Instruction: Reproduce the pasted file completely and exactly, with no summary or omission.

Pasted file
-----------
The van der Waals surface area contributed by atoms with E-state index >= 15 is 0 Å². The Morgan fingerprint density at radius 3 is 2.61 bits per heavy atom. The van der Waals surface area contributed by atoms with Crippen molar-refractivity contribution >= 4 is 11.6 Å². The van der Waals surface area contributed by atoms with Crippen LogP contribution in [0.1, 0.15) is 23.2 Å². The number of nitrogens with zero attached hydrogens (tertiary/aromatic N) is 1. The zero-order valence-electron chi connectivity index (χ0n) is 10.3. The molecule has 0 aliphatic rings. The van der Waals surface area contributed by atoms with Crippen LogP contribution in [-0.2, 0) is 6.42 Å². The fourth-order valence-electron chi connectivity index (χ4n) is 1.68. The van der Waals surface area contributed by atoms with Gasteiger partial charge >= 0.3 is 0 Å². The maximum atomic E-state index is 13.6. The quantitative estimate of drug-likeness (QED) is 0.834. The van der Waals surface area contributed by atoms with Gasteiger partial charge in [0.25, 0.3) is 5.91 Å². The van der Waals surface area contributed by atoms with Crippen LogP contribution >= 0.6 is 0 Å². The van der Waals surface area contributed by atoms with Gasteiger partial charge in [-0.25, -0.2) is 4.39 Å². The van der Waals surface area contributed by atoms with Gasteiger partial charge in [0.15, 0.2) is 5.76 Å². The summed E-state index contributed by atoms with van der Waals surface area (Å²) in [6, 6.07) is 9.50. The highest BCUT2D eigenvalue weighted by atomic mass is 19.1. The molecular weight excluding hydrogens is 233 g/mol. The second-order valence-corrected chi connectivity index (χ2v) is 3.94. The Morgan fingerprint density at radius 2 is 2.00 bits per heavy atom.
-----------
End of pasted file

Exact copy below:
The van der Waals surface area contributed by atoms with E-state index >= 15 is 0 Å². The Morgan fingerprint density at radius 3 is 2.61 bits per heavy atom. The van der Waals surface area contributed by atoms with Crippen molar-refractivity contribution >= 4 is 11.6 Å². The van der Waals surface area contributed by atoms with Crippen LogP contribution in [0.1, 0.15) is 23.2 Å². The number of nitrogens with zero attached hydrogens (tertiary/aromatic N) is 1. The zero-order valence-electron chi connectivity index (χ0n) is 10.3. The molecule has 0 aliphatic rings. The van der Waals surface area contributed by atoms with Crippen LogP contribution in [-0.2, 0) is 6.42 Å². The fourth-order valence-electron chi connectivity index (χ4n) is 1.68. The van der Waals surface area contributed by atoms with Gasteiger partial charge >= 0.3 is 0 Å². The maximum atomic E-state index is 13.6. The quantitative estimate of drug-likeness (QED) is 0.834. The van der Waals surface area contributed by atoms with Gasteiger partial charge in [0.25, 0.3) is 5.91 Å². The van der Waals surface area contributed by atoms with Crippen LogP contribution >= 0.6 is 0 Å². The van der Waals surface area contributed by atoms with Gasteiger partial charge in [-0.25, -0.2) is 4.39 Å². The van der Waals surface area contributed by atoms with Gasteiger partial charge in [0.15, 0.2) is 5.76 Å². The summed E-state index contributed by atoms with van der Waals surface area (Å²) in [6, 6.07) is 9.50. The highest BCUT2D eigenvalue weighted by atomic mass is 19.1. The molecular weight excluding hydrogens is 233 g/mol. The second-order valence-corrected chi connectivity index (χ2v) is 3.94. The Morgan fingerprint density at radius 2 is 2.00 bits per heavy atom.